It is reckoned that less than 30% of the material covered in a lecture is actually learnt from the lecture situation, so if possible, the amount that covered should be the important areas, the rest can be learnt in the students' own time (typically just before the final examination). No-one can really learn the detailed operation of something if they do not already have an understanding about principles of the subject, and why they actually doing it (of course, apart from getting a qualification, which is implied). A lecturer must, of course, assess whether it is better that a student should remember that it is important to remember the exact equation for the flow of electrons in a semiconductor, or whether they are more interested in the concept of electronic flow.

Over the years I have tried to introduce a few modules which were intended to make things a bit more interesting, and also stimulating. One had a very bland name (Advanced Data Communications), but in it I used to teach the principles of real-time compression for images (JPEG/GIF), video (MPEG) and audio (MP-3) and also for general compression (ZIP, and so on). I also included a whole section on PAL, SECAM and NSTC, as much these are important areas to consider when design TV equipment. The students, as far as I could tell, really liked the subject, as it was teaching them new and interesting areas in electronics.


Going from my experience, I often wonder what exactly students will be learning in electronics in ten years time. What with component densities becoming increasingly higher, the printed circuit board (or more recently, the Interconnect Platform) will host nothing but extremely complex ASICs and MCMs, not to mention other, newer IC innovations. These things are almost entirely designed with CAD tools. Then they're tested with CAD tools. The so-called engineering is more like entering-a-specification-into-software. Can a student possibly be brought up to speed with this level of complexity in four years? I figure that if the answer is yes, then no they cannot define a volt - to them it's a number typically between 3 and 12. For those that can, lengthy in-job training is inevitable, because quite simply, industry is moving too quickly for education.
PS. Great site, Bill. Tons of great stuff to wade through.
Comment on this essay, Wed 06/06/2001 11:05 PM (cont.)

Electronics has moved on in the past decade or so. At one time it was important to calculate all the parameters of a circuit, whether it be a digital or an analogue one. But not anymore, we now have computer packages that can predict these for us, using better models than we could ever use. So why is it that academics go into lecture halls and talk about the doping levels of a n-channel MOSFET device, and then get the student to calculate the electron drift. Who cares? Who's ever going to use it? Maybe a designer who's computer has broken down, and he's got to do a rough calculation. Ah, but you say, it's the principles that we're teaching. Ah, but it's not. The main objective is to understand the principles of Maxwell's equations , in English, and they relate to the propagation of an electromagnetic wave, and not how to calculate the intensity of the E-field at any point in space. The best test of whether you're teaching the principles or just using hard sums to try and explain the principle to someone, who is smart, but doesn't have a background in your subject. If they understand what you're trying to teach, then you've succeeded. I reckon that most of the time academics just use mathematics to make something more difficult than what it is, and are avoiding the difficult questions about what is really happening.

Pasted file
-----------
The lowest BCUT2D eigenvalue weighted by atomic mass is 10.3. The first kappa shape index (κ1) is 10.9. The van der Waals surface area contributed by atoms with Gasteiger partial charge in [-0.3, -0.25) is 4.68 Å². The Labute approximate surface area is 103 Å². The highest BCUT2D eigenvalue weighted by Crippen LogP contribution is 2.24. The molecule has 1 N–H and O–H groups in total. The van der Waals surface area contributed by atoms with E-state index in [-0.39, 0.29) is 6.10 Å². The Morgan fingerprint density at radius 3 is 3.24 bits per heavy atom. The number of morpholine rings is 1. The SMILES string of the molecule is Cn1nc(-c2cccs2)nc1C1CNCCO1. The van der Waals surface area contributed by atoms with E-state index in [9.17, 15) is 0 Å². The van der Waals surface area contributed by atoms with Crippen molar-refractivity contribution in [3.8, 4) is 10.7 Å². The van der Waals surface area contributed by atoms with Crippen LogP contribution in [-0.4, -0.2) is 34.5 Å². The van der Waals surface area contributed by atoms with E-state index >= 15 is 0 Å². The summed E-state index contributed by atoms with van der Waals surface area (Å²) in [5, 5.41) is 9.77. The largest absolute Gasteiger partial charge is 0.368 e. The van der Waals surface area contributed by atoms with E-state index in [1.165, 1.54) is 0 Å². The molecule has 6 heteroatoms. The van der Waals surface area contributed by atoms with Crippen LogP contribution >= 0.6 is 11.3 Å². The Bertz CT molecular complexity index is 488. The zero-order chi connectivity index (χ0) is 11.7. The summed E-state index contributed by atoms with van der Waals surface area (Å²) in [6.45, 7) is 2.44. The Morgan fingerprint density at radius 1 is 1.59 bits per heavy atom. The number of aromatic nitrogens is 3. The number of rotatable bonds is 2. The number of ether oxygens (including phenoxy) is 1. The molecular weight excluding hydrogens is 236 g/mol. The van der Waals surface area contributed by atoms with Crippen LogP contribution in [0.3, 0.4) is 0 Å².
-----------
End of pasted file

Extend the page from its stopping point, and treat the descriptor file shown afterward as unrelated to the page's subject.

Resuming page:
As External Examiner you can really see the weaknesses. Ask a student about the equation for the gain of an amplifier and they'll recite it to you parrot-fashion, but then ask then about what really happens when the thing starts up and moves into its final state, and they're stuck.

In fact, a good test is to ask an electrical engineer what a volt is, and if they say that it's charge divided by capacitance, then ask them what charge is and what capacitance is, and they'll tell you that charge is change in current over time, and so on, and so on. Then, in the end, ask them again what is volt really is.

Here's a few tests if you know any academics in these areas:

Analogue electronics

So how does a transistor amplify power, and where does the additional power come from? Why can you call it power amplification when power is actually lost (in heat, and other things)?


So how does an electromagnetic wave really propagate? Does it bounce of the window, and does it go though me? And why do some waves go through me, but others go round me? What's the difference between a magnetic field, and an electric field?

Electrical engineering

Why do birds not get electrocuted when they sit on a power line? Why is it more efficient to pulse power in a power supply (switched-mode power supply) than it is to use a conventional method?


How do objects make it easier to design programs? How does software actually talk to the hardware?


What really happens when I press the PRINT key on my keyboard?


When I started out in electronics, in 1977, things were quite interesting. You could actually see the transistors, and you could understand what went on inside the integrated circuits, as there were really just a few transistors which made up a certain logic function. Over the years, though, the actual operating of what goes on inside a device has become hidden.

NEXT ESSAY: Jargon and TLAs. Do you get mixed up with your FTP's and your PAM's, why don't worry, it's all just jargon really.